A group of migrants walk along the railway near Horgos, on the Serbian border with Hungary, on Aug. 25. (Darko Vojinovic/AP)

Thousands of refugees, most fleeing wars in Syria, Iraq and Afghanistan, have been snaking northward through the Balkans in recent days, confronting a Europe woefully unprepared to deal with them at every step.

Most endured a perilous crossing to Greece aboard rafts and boats, some barely fit to sail. They traversed Greece, a nation paralyzed by economic crisis and too poor to handle a flow of people that in July hit a record high. At the border with Macedonia late last week, they trudged through a wall of riot police, who fought them back with tear gas before relenting. Now, the asylum-seekers, thousands a day, are racing into Hungary, which is rushing to complete a barbed-wire border fence by the end of the month to force them to seek other routes.

It is a long parade of misery unparalleled in Europe in recent years. But the continent has so far failed to agree how to respond. Amid a refugee crisis that by some measures is the worst since World War II, individual nations are being left to improvise their own measures. In Hungary, that is taking the form of 108 miles of barbed wire and fencing.

The crisis is shaking fundamental tenets of European life, including the principle of free movement between most of the nations of the European Union. It is fueling a surge of anti-migrant sentiment in the countries that are housing the bulk of the asylum-seekers, Germany and Sweden. And it is straining the weakest countries, such as Greece, that are on migration’s front lines.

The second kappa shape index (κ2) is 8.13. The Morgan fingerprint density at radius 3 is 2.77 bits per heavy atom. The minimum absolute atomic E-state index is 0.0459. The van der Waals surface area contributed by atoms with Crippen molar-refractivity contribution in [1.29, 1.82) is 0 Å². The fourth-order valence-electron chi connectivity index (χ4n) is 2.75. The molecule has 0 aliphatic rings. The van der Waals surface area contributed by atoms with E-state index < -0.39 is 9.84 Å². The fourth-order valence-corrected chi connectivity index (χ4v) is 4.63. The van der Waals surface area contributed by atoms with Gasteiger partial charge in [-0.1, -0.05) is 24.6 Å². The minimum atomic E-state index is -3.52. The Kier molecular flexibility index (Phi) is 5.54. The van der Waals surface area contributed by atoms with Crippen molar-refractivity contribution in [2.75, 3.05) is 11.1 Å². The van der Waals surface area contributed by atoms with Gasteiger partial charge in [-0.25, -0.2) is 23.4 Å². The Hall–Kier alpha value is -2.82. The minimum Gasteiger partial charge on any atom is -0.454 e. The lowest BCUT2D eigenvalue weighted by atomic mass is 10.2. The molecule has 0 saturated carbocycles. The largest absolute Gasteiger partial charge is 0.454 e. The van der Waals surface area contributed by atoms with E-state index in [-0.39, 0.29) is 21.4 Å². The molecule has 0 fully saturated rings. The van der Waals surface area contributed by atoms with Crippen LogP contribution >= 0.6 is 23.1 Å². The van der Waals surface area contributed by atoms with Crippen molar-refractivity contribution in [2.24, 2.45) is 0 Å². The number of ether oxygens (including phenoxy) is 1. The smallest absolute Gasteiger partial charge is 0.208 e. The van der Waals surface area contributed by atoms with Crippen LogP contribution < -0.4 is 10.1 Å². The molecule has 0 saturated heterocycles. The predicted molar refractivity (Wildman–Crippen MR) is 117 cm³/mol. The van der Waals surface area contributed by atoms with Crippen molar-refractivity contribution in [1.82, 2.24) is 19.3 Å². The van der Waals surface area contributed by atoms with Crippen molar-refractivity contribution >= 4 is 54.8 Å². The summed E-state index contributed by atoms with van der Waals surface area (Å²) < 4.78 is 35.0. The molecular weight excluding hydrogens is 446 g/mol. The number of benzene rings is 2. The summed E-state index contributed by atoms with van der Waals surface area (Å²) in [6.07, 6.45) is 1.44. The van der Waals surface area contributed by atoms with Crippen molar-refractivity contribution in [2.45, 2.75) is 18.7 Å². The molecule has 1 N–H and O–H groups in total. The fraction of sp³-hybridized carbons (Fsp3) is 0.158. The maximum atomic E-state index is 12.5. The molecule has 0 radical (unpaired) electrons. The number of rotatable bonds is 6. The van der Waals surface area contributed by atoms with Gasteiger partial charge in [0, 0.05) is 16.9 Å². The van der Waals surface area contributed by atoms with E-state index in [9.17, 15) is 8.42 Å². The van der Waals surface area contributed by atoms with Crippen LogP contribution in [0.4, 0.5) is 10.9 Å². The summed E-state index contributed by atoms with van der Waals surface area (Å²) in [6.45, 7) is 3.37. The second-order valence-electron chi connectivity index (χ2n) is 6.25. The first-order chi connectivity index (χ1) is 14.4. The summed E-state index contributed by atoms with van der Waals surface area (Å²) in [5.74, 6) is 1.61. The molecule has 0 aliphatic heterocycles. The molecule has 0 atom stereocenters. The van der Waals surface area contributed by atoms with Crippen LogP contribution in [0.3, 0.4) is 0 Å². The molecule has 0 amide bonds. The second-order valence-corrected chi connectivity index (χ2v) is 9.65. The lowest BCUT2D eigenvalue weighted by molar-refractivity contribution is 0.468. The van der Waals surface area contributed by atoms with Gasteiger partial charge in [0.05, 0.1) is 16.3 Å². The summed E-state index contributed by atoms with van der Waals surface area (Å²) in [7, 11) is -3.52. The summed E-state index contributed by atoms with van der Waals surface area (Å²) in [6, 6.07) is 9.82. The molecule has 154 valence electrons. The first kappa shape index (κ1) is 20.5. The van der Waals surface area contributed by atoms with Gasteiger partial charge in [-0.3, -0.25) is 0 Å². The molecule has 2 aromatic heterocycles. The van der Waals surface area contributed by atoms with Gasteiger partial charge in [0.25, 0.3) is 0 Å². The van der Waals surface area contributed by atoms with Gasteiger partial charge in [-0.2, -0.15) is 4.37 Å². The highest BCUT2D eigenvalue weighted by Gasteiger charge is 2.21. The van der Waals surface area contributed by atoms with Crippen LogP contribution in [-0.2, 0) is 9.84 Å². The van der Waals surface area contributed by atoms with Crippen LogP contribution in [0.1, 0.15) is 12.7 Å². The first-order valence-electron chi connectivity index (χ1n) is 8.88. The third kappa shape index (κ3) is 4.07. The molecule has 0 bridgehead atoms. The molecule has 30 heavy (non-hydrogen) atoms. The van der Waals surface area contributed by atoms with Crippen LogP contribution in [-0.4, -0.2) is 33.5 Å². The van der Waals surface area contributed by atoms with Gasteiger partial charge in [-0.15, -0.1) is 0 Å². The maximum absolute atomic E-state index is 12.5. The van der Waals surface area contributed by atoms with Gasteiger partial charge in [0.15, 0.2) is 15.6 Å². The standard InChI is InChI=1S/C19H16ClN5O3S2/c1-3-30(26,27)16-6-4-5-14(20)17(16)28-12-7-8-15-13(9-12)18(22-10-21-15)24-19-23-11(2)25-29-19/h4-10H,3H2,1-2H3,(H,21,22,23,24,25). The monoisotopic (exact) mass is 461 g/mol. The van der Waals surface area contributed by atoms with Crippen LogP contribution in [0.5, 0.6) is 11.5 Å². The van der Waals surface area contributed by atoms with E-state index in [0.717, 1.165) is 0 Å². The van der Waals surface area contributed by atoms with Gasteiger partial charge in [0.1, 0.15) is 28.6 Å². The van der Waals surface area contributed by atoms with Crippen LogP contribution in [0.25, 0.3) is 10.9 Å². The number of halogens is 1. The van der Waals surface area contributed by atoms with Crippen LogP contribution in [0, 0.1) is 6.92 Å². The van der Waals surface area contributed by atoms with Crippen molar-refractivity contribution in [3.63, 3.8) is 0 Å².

“Unless we do something, we will become a lifeboat sinking under the weight of people holding on to it and drowning everybody, both those seeking help and those offering help,” said Janos Lazar, Hungarian Prime Minister Viktor Orban’s chief of staff, at a ceremony last week celebrating the founding of Hungary.


The surging numbers of asylum-seekers are being propelled by violence in the Middle East, instability in Africa and poverty in South Asia. Many who fled the war in Syria and stayed for years in neighboring nations are giving up on returning home. Fresh waves are leaving because of the violence of the Islamic State.

Germany alone expects 800,000 asylum-seekers this year, a fourfold increase over 2014. The overall E.U. numbers have tripled compared with last year. According to E.U. law, asylum-seekers are supposed to apply for help in their first port of entry. In reality, many front-line countries give them transit papers or look the other way as they slip onward to richer nations within Europe’s borderless Schengen zone.

Their arrivals are reverberating around Europe. Earlier in August, thousands of refugees piled up in Calais, France, seeking to cross to Britain through the railway tunnel that exits there. On Saturday, the Italian coast guard rescued about 4,400 migrants from overcrowded ships off the coast of Libya. Even the theoretical idea of refugees is controversial: Slovakia, which has taken in just a handful, said last week that it wanted only Christian asylum-seekers before reversing itself. Tiny Baltic nations have revolted at a proposal to make them each shelter a couple of hundred.

“All of those dynamics point to a Europe that is not finding ways to cooperate,” said Alexander Betts, director of the Refugee Studies Center at the University of Oxford. “And while Europe squabbles, people die.”

An obstacle, not barrier